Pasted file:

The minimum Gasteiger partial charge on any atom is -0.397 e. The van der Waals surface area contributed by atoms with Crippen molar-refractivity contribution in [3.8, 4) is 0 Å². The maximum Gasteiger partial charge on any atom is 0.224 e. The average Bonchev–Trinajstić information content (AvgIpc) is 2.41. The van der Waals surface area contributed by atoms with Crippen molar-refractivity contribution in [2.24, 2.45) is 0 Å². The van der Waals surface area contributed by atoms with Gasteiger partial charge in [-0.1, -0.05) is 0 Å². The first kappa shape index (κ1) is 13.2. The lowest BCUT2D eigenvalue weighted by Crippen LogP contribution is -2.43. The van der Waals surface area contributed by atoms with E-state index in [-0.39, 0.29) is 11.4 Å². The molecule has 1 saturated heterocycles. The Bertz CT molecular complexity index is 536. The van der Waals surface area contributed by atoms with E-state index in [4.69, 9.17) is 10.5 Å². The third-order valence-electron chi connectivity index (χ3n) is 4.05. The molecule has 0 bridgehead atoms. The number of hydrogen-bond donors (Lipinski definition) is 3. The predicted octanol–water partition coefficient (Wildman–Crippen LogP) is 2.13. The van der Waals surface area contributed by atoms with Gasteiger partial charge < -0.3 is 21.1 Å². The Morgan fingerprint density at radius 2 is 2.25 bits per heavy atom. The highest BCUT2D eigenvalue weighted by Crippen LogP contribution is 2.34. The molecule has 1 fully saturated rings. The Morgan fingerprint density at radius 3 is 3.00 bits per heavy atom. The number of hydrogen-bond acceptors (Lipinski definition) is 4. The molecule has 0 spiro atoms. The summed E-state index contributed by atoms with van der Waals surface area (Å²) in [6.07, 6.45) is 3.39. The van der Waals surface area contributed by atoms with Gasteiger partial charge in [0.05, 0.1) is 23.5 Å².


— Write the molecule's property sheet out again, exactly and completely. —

The minimum Gasteiger partial charge on any atom is -0.397 e. The van der Waals surface area contributed by atoms with Crippen molar-refractivity contribution in [3.8, 4) is 0 Å². The maximum Gasteiger partial charge on any atom is 0.224 e. The average Bonchev–Trinajstić information content (AvgIpc) is 2.41. The van der Waals surface area contributed by atoms with Crippen molar-refractivity contribution in [2.24, 2.45) is 0 Å². The van der Waals surface area contributed by atoms with Gasteiger partial charge in [-0.1, -0.05) is 0 Å². The first kappa shape index (κ1) is 13.2. The lowest BCUT2D eigenvalue weighted by Crippen LogP contribution is -2.43. The van der Waals surface area contributed by atoms with E-state index in [-0.39, 0.29) is 11.4 Å². The molecule has 1 saturated heterocycles. The Bertz CT molecular complexity index is 536. The van der Waals surface area contributed by atoms with E-state index in [4.69, 9.17) is 10.5 Å². The third-order valence-electron chi connectivity index (χ3n) is 4.05. The molecule has 0 bridgehead atoms. The number of hydrogen-bond donors (Lipinski definition) is 3. The predicted octanol–water partition coefficient (Wildman–Crippen LogP) is 2.13. The van der Waals surface area contributed by atoms with Gasteiger partial charge < -0.3 is 21.1 Å². The Morgan fingerprint density at radius 2 is 2.25 bits per heavy atom. The highest BCUT2D eigenvalue weighted by Crippen LogP contribution is 2.34. The molecule has 1 fully saturated rings. The Morgan fingerprint density at radius 3 is 3.00 bits per heavy atom. The number of hydrogen-bond acceptors (Lipinski definition) is 4. The molecule has 0 spiro atoms. The summed E-state index contributed by atoms with van der Waals surface area (Å²) in [6.07, 6.45) is 3.39. The van der Waals surface area contributed by atoms with Gasteiger partial charge in [0.05, 0.1) is 23.5 Å².